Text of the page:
Dr. Pass is presently on the Board of Directors for the International Association for the Study of Lung Cancer, the International Mesothelioma Interest Group, the Lung Cancer Alliance, and the Mesothelioma Foundation.
Dr. Rosell is the founder and President of the Spanish Lung Cancer Group (SLCG), Chairman of the IASLC 2005 World Conference on Lung Cancer, and Co-Chair of the 1st and 2nd IASLC-ESMO European Lung Cancer Conferences. He is an active member of the ESMO Educational Committee, and the EORTC Protocol Review Committee. He is on the Editorial Board of several peer-reviewed medical journals. Dr. Rosell has authored over 450 articles in peer-reviewed journals and given more than 600 presentations at conferences around the world.
Since the early 1990s, Dr. Rosell has been involved in the application of genetic research to the clinical setting. Recent translational research by Dr Rosell’s group has focused on chemosensitivity in relation to polymorphisms of DNA repair genes, methylation patterns in circulating DNA, and gene expression profiles in RNA. Dr. Rosell’s group is also involved in research on EGFR mutations and has implemented large-scale screening for EGFR mutations in newly-diagnosed lung cancer patients in Spain in order to select patients for treatment with EGFR inhibitors instead of chemotherapy as first-line treatment. In the SLCG’s ongoing trials in the adjuvant and the metastatic setting of NSCLC, customized chemotherapy and targeted therapy are being implemented as standard treatment.
Over the last 15 years Dr. Scagliotti’s research interests included experimental studies on basic and clinical applied research on lung cancer, including translational research. He has been and currently is the study coordinator of several European and international clinical trials on lung cancer chemotherapy and he has been a key investigator in several Italian studies investigating the role of chemotherapy in early stage non-small cell lung cancer. Dr. Scagliotti is a member of numerous scientific societies, including the Italian Society of Respiratory Medicine, the European Respiratory Society, the American Society of Clinical Oncology and the International Association for the Study of Lung Cancer. From 2002 to 2005 he was member of the International Affair Committee of the American Society of Clinical Oncology and from 2003-07 Executive Board member of the International Association for the Study of Lung Cancer. He served on the Publication Committee (2005-08) and in Program Committee of the American Society of Clinical Oncology in the period 2005-07. Dr. Scagliotti is a manuscript reviewer for 11 scientific journals. He currently serves on the editorial boards of Critical Review in Oncology and Hematology, and Oncology News. He is Associate Editor for Journal of Thoracic Oncology and International Editor for Clinical Lung Cancer. He is the author or co-author of more than 180 publications in peer-reviewed journals and he is the International Editor of the 4th Edition of the book “Lung Cancer : Principles and practice”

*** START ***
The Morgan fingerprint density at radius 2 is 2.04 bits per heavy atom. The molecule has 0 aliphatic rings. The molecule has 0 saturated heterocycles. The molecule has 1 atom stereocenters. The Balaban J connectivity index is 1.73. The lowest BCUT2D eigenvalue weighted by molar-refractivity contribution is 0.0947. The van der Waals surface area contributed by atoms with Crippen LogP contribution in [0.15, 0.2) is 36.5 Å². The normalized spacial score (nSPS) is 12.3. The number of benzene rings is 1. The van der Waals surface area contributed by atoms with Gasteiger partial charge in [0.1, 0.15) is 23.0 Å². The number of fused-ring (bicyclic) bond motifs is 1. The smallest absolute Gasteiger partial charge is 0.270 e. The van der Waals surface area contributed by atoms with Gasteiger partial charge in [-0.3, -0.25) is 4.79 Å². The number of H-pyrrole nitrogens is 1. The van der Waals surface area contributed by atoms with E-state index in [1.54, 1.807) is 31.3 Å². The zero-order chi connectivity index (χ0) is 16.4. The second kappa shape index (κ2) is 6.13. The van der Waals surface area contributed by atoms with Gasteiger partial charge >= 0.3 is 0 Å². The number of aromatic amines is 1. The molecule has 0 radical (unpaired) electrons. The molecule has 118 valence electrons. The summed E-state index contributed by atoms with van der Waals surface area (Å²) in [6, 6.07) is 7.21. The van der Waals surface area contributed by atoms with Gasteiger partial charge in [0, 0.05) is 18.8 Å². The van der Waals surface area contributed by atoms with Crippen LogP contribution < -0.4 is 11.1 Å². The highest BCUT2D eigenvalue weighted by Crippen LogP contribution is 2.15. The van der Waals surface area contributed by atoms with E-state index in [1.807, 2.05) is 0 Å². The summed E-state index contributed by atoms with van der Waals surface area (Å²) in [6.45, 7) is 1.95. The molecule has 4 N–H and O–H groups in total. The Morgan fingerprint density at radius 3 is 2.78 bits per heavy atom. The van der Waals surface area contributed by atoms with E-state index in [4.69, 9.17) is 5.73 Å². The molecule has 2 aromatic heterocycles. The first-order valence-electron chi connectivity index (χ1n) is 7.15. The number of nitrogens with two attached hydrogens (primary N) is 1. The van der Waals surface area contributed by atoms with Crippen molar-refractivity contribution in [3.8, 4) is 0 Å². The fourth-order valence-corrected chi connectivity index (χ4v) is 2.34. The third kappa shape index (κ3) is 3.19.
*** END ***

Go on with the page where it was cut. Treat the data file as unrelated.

Professor Soria is currently head of the phase I program at Institut Gustave Roussy and is a member of the lung cancer unit with a focus on targeted therapies. His main research interest are: early clinical development, phase I trials across solid tumors, pharmacodynamic biomarkers, lung cancer. He is also involved in translational research aspects related to tumor progression notably in lung cancer models (INSERM unit 981). Dr Soria was a member of ESMO executive committee from 2008 to 2009, and serves as an ASCO committee member since 2006. He has contributed to over 230 peer-reviewed publications, including publications as first or last author in the New England Journal of Medicine, the Journal of the National Cancer Institute, and the Journal of Clinical Oncology.
Board of Directors
The all-voluntary Board of Directors is responsible for ensuring the excellent management (including fiscal performance/accountability) of ALCMI, establishes and/or approves policies and procedures, and generally oversees the business and affairs of the organization.
ALCMI • 1100 Industrial Road, Suite 1, San Carlos, CA 94070 • 650.598.2857 • 501c(3) Public Charity Tax ID 26-1721868
© 2017 The Addario Lung Cancer Medical Institute. All Rights Reserved.